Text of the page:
It was a tough old day for England at the Ageas Bowl on Wednesday; West Indies showed plenty of fight to earn a 114-run lead.
With Dom Sibley and Rory Burns negotiating a tricky period at the end of the day, England will begin day four on 15-0 with plenty of work still left to do.
But fear not England fans, over the last decade the hosts have gone on to win on nine occasions after conceding a first-innings deficit. Here’s a reminder of those efforts:
England slumped to a perilous 124-8 in the first dig of the second Test of a four-match series against India in 2011. They eventually recovered to 221-9 before Harbhajan Singh removed Stuart Broad for 64 – a score he has since surpassed only once – to end the England innings. In response, the Indian top order, blessed with Rahul Dravid in obdurate mood, were poised to punish Andrew Strauss’ men as they reached 267 for the loss of just five wickets. However, Broad turned saviour once more, this time with the ball, taking four of the last five wickets, including a hat-trick, as the tourists crumbled to 288 all out – a lead of 67.
In the third innings, a middle order which had misfired on day one roared into life as Ian Bell notched his 15th Test hundred, Pietersen made 63, with Eoin Morgan and Matt Prior reaching 70 and 73 respectively. Tim Bresnan then put India out of sight with his 90 as the hosts reached 544 to take a lead of 477. Buoyed by the success he enjoyed against India’s bowlers, Bresnan set about dismissing their batsmen; the ex-Yorkshire seamer took 5-48 as MS Dhoni’s side were bowled out for 158. England won by colossal 391 runs.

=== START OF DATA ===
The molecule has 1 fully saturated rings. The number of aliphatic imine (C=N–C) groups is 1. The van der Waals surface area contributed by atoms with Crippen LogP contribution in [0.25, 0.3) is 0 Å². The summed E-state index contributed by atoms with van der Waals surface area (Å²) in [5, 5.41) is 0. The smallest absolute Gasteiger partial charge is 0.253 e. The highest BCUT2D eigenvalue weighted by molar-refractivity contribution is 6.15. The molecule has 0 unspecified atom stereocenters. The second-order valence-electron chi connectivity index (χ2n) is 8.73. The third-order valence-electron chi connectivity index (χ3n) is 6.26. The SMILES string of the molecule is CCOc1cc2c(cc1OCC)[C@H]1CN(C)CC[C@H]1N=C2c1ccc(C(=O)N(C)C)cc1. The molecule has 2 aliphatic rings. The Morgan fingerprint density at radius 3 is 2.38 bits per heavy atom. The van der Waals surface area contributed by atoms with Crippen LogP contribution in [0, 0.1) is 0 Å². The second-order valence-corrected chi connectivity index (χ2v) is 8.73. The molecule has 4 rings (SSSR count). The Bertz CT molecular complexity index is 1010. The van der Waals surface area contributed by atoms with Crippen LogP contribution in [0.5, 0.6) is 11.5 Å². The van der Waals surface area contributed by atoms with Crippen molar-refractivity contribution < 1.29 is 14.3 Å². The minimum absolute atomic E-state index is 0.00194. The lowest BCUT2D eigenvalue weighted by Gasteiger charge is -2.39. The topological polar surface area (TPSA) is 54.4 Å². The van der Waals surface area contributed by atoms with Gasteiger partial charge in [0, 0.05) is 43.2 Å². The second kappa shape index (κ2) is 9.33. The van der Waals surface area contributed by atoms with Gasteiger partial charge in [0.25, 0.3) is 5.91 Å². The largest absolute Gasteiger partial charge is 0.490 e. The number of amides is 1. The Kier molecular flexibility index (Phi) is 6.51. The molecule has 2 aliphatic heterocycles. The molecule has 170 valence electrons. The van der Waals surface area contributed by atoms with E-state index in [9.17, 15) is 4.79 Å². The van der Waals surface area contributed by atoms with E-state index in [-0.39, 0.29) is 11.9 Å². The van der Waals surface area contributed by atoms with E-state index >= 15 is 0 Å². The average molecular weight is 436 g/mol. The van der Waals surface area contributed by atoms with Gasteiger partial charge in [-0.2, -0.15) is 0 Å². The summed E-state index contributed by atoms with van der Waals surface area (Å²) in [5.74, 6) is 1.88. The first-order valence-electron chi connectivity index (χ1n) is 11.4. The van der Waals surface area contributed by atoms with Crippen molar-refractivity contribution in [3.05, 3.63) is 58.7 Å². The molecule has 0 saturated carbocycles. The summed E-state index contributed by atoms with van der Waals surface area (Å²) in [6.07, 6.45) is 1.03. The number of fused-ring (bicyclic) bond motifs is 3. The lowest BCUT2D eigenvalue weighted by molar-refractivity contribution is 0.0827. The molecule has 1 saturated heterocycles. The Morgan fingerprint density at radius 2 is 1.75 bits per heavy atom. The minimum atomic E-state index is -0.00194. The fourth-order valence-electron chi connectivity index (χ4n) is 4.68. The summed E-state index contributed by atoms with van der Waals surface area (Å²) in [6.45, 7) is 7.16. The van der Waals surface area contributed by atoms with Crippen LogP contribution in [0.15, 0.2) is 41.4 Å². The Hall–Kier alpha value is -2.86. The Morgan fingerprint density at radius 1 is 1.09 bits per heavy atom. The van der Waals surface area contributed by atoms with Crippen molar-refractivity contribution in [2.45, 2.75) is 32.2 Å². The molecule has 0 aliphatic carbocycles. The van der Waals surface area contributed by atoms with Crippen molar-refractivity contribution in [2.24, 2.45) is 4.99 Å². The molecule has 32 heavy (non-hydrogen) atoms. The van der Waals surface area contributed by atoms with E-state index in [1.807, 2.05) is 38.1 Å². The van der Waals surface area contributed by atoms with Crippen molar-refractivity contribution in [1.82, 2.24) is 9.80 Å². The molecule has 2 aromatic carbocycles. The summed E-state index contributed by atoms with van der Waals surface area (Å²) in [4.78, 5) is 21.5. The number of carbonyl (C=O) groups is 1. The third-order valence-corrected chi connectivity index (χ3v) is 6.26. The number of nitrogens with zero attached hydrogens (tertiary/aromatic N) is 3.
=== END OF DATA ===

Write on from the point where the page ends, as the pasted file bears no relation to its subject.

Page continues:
In the opening Test of the 2013 Ashes, Alastair Cook’s side posted a sub-par 215, with Joe Root, Jonathan Trott and Jonny Bairstow the only players to reach 30. In reply, Australia were teetering at 53-4 before Steve Smith and Phil Hughes coaxed their side towards England’s score with a fifty partnership. However, after removing Smith, Graeme Swann and Jimmy Anderson combined to blow away the Aussies’ tail – well, almost. When debutant Ashton Agar joined Hughes in the middle, the score was 117-9. When Agar departed it was 280-10; he’d made 98 and the Australians’ lead was 65.
In their second attempt, England’s batsmen brushed aside Agar’s heroics and set up an enthralling finish. Bell’s ton was the centrepiece of a total of 375, and he was aided by Broad ‘nicking it to slip’ and not walking. Australia were set 311 to win. Five wickets from Anderson, two apiece for Swann and Broad and one from Root saw Australia fall 14 runs short.